Helvetia Records: Unrealized Ambitious Dreams

(Courtesy Jim Leary)

With the recent acquisition of Helvetia 1002, our upcoming set, Alpine Dreaming, will now have every known release put out by the small Helvetia label in the early 1920s. Thanks to Eric Gallinger for contributing that record to the effort. Eric found the disc at an estate sale in Oregon and, inspired by his wife’s Swiss ancestry, picked it up as an extraordinary type of record. We found him and his kids on their YouTube channel, JEC&T 78’s, and the result is as complete a telling of the Helvetia story as is possible at this point.

Ferdinand Ingold, a Swiss immigrant to Monroe, Wisconsin (the Swiss cheese capital of America) operated a novelty and import company, specializing in post cards such as the lovely and unusual embossed lace postcard shown here. By the mid-1910s he saw a need to supply his like-minded customers of the immigrant community with recordings from their homeland and was able to procure many titles from Switzerland for resale in the U.S. Then Ingold got the idea to start his own record company to make and sell records by the community for the community. Continue reading


Jazz as Folk Music

If you’ve done any looking at period articles that discuss the rise of jazz in the late 1910s, then you’re readily familiar with how serious musicians and musicologists condemned it as cacophonous noise. It’s refreshing to find contrary views from that time. One such piece comes from The Musical Monitor from June 1921, citing the opinion of Baltimore-born Elizabeth Gutman, a noted folksong expert. She makes the claim that jazz is America’s folk music.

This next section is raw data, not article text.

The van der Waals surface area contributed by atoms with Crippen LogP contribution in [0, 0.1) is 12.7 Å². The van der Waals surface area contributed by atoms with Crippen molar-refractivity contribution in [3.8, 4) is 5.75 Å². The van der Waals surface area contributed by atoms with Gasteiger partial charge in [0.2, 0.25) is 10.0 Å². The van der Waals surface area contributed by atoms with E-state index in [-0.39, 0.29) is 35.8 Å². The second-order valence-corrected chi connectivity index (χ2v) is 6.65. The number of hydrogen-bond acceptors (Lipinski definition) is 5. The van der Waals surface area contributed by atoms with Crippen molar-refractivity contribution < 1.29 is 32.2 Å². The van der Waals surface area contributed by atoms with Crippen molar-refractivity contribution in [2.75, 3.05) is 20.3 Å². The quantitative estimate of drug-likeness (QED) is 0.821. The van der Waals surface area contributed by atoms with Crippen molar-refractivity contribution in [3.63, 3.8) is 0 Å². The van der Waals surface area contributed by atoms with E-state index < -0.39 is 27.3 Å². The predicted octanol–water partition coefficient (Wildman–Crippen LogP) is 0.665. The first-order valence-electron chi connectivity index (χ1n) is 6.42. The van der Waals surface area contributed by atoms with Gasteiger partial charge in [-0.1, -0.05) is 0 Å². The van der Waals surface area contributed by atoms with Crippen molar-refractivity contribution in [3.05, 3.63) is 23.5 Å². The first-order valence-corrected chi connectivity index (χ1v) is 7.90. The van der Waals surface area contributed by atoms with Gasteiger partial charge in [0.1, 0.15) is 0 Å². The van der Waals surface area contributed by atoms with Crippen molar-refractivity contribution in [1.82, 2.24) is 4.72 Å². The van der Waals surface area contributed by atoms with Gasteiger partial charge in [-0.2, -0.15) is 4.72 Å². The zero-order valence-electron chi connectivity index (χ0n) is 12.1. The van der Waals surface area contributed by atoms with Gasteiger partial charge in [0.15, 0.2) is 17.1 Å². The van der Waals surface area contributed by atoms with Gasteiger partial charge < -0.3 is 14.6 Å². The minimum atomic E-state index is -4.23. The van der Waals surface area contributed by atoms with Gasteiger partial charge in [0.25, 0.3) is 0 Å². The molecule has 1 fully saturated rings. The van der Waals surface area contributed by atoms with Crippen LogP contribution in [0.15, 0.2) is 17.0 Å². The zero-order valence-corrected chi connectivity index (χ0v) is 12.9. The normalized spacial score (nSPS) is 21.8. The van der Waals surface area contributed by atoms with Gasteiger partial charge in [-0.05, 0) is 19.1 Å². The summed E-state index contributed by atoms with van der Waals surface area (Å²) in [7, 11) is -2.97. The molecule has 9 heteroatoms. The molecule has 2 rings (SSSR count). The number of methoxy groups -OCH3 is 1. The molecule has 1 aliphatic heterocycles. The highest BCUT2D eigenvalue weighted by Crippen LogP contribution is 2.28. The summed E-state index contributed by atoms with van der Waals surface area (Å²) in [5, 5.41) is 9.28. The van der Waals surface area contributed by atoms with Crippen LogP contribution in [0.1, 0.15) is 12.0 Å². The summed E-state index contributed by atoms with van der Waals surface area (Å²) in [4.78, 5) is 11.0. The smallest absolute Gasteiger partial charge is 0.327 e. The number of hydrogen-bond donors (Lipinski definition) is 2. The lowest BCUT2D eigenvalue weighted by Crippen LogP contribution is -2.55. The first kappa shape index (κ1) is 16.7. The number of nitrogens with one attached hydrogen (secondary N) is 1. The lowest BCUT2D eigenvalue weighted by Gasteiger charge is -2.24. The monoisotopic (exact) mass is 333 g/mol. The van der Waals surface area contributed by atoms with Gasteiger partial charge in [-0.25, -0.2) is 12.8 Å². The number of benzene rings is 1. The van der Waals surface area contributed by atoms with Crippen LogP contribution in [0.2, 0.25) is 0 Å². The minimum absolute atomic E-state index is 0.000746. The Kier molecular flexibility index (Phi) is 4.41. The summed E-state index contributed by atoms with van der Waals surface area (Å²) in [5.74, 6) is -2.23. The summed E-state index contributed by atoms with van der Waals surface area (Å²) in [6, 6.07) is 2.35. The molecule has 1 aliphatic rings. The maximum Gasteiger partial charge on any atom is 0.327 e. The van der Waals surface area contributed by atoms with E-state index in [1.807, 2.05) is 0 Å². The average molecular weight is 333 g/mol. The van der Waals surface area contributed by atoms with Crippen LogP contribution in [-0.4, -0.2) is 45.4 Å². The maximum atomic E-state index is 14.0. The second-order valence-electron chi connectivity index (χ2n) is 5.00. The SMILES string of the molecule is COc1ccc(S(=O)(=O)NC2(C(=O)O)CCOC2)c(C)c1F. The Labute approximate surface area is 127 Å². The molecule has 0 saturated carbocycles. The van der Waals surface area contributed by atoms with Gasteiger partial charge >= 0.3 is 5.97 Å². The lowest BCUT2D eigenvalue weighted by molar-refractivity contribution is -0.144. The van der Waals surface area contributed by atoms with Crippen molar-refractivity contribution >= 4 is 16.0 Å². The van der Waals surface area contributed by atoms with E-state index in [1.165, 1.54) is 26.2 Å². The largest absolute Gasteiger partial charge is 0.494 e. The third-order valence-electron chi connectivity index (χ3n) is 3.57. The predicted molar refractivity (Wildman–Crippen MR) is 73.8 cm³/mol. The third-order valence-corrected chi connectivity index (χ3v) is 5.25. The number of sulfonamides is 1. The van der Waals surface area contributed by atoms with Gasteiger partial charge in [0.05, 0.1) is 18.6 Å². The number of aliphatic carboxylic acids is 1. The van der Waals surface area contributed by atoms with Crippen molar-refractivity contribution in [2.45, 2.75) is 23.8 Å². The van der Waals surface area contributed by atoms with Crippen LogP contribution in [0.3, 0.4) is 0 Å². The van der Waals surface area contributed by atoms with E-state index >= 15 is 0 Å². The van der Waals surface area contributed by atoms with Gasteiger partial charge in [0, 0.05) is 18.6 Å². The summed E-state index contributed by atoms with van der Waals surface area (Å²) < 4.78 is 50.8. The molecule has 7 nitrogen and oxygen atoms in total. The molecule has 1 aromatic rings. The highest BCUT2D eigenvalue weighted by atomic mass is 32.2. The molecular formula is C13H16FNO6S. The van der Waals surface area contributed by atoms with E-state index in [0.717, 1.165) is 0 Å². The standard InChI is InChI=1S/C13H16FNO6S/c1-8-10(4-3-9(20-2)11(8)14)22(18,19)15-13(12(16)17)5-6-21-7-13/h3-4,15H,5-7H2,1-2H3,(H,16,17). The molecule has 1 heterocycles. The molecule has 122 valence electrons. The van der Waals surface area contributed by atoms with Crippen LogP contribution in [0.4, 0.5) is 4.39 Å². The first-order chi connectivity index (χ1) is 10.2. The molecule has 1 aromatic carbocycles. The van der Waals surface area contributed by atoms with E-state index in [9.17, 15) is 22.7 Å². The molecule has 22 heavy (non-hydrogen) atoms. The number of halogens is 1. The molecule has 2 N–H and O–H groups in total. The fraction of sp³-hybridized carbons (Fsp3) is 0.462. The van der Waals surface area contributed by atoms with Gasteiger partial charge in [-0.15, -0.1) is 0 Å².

Musical Monitor

A concert soprano, Gutman’s specialization was Russian and Yiddish folk songs. Her pioneering work in the field started when she met a political refugee from Russia who possessed a number of volumes unavailable on this side of the Atlantic. As a descendant of Jewish cantors, she received permission to copy the books and worked their contents into her repertoire (New York Times 13 Jan. 1918, Sec. 4, p. 8). She made seven recordings for Victor (including four unreleased trials and one rejected matrix) from 1916 through 1920. The two released numbers were made on May 29, 1918: “Main Harz Zugeiht in Mir” and “Zehn Brider,” issued as Victor 72169.

Here’s the piece from The Musical Monitor transcribed in full. Notice in the first couple of paragraphs a bit of resistance to Gutman’s idea from the presenting editor. Also witness Gutman’s complete ease with the entire world of musical expression, where there exists no moral imperatives. Finally, don’t miss the part where she says she’s seen the critics of jazz listen secretly to their jazz records in their homes.

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